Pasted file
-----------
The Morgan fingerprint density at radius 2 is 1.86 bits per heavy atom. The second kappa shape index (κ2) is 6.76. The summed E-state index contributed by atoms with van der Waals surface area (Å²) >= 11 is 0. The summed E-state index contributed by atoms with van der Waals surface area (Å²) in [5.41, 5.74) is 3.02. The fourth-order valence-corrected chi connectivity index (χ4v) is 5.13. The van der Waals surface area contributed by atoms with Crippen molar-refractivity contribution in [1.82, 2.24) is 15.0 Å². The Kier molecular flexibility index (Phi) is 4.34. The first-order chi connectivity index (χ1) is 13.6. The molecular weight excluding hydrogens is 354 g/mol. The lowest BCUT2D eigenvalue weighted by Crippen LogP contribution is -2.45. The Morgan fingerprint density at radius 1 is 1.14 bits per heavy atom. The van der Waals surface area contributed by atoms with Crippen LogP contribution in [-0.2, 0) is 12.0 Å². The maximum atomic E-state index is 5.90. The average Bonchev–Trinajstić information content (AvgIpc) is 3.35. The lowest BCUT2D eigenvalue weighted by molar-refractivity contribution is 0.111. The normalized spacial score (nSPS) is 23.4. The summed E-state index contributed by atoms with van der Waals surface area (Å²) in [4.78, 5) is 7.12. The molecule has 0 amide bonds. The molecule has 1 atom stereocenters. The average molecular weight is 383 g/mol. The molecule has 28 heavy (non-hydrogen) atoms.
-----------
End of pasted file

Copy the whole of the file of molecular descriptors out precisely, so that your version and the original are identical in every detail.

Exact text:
The Morgan fingerprint density at radius 2 is 1.86 bits per heavy atom. The second kappa shape index (κ2) is 6.76. The summed E-state index contributed by atoms with van der Waals surface area (Å²) >= 11 is 0. The summed E-state index contributed by atoms with van der Waals surface area (Å²) in [5.41, 5.74) is 3.02. The fourth-order valence-corrected chi connectivity index (χ4v) is 5.13. The van der Waals surface area contributed by atoms with Crippen molar-refractivity contribution in [1.82, 2.24) is 15.0 Å². The Kier molecular flexibility index (Phi) is 4.34. The first-order chi connectivity index (χ1) is 13.6. The molecular weight excluding hydrogens is 354 g/mol. The lowest BCUT2D eigenvalue weighted by Crippen LogP contribution is -2.45. The Morgan fingerprint density at radius 1 is 1.14 bits per heavy atom. The van der Waals surface area contributed by atoms with Crippen LogP contribution in [-0.2, 0) is 12.0 Å². The maximum atomic E-state index is 5.90. The average Bonchev–Trinajstić information content (AvgIpc) is 3.35. The lowest BCUT2D eigenvalue weighted by molar-refractivity contribution is 0.111. The normalized spacial score (nSPS) is 23.4. The summed E-state index contributed by atoms with van der Waals surface area (Å²) in [4.78, 5) is 7.12. The molecule has 0 amide bonds. The molecule has 1 atom stereocenters. The average molecular weight is 383 g/mol. The molecule has 28 heavy (non-hydrogen) atoms.